The following is a guest post by Cherry Chan, Chartered Professional Accountant. Cherry specializes in real estate taxation and has many great posts on the subject on her blog. For more info visit Cherry’s website at: http://cccpa.ca/
In my previous blog post “Rent to Own Taxation (Part 1)“, I shared with you the (3) three streams of income from a typical rent-to-own arrangement and the criteria to determine whether the rent-to-own investment strategy is considered as business or capital in nature. I also shared with you that if the rent-to-own investment strategy is considered as business, the investor is required to report all three streams of income as income.
In this blog post, I will continue to explain to you the tax implication if the rent-to-own arrangement is instead considered to be capital in nature.
Stream 1. Non-refundable down payment
In a typical rent-to-own arrangement, the tenant buyer puts a non-refundable deposit down (a minimum of 5% of the purchase price at Ownership Solutions) in exchange for the option to purchase the house at an agreed price at the end of the term, usually 2 to 3 years (most commonly 3 years at Ownership Solutions).
If the agreement does not specify that such down payment is used for the purchase of the option right, the investor is required to report it as income as the amount is non-refundable.
However, if the agreement specifies that the non-refundable deposit is to be used towards the purchase of the property at the end of the term, the Income Tax Act (ITA) allows the investor to report it as capital gain in the year he receives the money.
In most rent-to-own option agreements I have worked with, they clearly specify that the down payment is to be used to pay for the purchase. Therefore it’s most likely the investor can report it as a capital gain in the year he receives this down payment.
Stream 2: Rent and rent credit
During the term of the rent-to-own arrangement, the tenant buyer is required to pay rent. A portion of this rent is then credited toward the ultimate purchase price as agreed on in the option agreement.
For the regular portion of the rent payment, the investor is required to report it as rental income.
As for the amount of rent credit, if the agreement specifies that it is used to maintain the option right and credited towards the future purchase, similar to the non-refundable deposit, the amount can be reported as a capital gain. Otherwise, the rent credit should be reported as income in the same year.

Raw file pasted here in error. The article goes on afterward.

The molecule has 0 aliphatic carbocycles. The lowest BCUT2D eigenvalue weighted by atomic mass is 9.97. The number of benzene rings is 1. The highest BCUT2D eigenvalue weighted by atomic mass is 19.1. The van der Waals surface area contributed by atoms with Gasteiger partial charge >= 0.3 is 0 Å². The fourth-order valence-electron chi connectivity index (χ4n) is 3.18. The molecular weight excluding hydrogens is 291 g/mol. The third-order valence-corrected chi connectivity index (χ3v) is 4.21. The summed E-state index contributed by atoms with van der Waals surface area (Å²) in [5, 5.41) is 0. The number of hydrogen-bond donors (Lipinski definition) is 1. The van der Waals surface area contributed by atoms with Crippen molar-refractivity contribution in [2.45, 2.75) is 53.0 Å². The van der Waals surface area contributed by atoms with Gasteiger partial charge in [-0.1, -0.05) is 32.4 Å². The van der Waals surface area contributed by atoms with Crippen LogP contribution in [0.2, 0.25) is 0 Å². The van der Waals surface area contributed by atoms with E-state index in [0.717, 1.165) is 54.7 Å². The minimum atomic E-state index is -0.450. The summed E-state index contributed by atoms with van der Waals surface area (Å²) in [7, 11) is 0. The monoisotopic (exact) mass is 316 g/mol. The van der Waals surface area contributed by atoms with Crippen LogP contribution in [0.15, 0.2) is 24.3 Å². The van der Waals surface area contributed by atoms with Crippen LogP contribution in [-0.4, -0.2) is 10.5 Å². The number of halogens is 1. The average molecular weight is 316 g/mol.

The investor should be careful with respect of drafting up the agreement specifically to the rent credit. One rent-to-own expert had expressed his concern that if the rent credit was not part of the lease agreement, the landlord investor may not be able to go after this amount in case of tenant default.
Stream 3: Purchase option at the end
If the tenant buyer decides not to exercise his option, all the reporting has been completed the year the money is received. Nothing further is required.
If the tenant buyer proceeds with the purchase, the investor is required to do the following:
- For the years the investor has reported the non-refundable deposit and rent credit as capital gains, the investor is required to file an amended return to reduce the capital gain to zero.
- In the year the tenant buyer exercises the option to purchase the house, the investor is required to report the sum of non-refundable down payment, the rent credit, together with the actual cash proceeds from the sale as the sale price, less the cost of the acquisition of the house as capital gain.
That’s all you really need to know about rent-to-own taxation. You should be able to determine whether your rent-to-own transactions are a business or capital in nature, and understand how to report each of the three types of income received during the transaction.
If you have any questions about rent-to-own taxation or require further clarification, please contact me (Cherry) directly.
The above is a guest post by Cherry Chan, Chartered Professional Accountant. Cherry specializes in real estate taxation and has many great posts on the subject on her blog. For more info or to contact Cherry, visit her website at: http://cccpa.ca/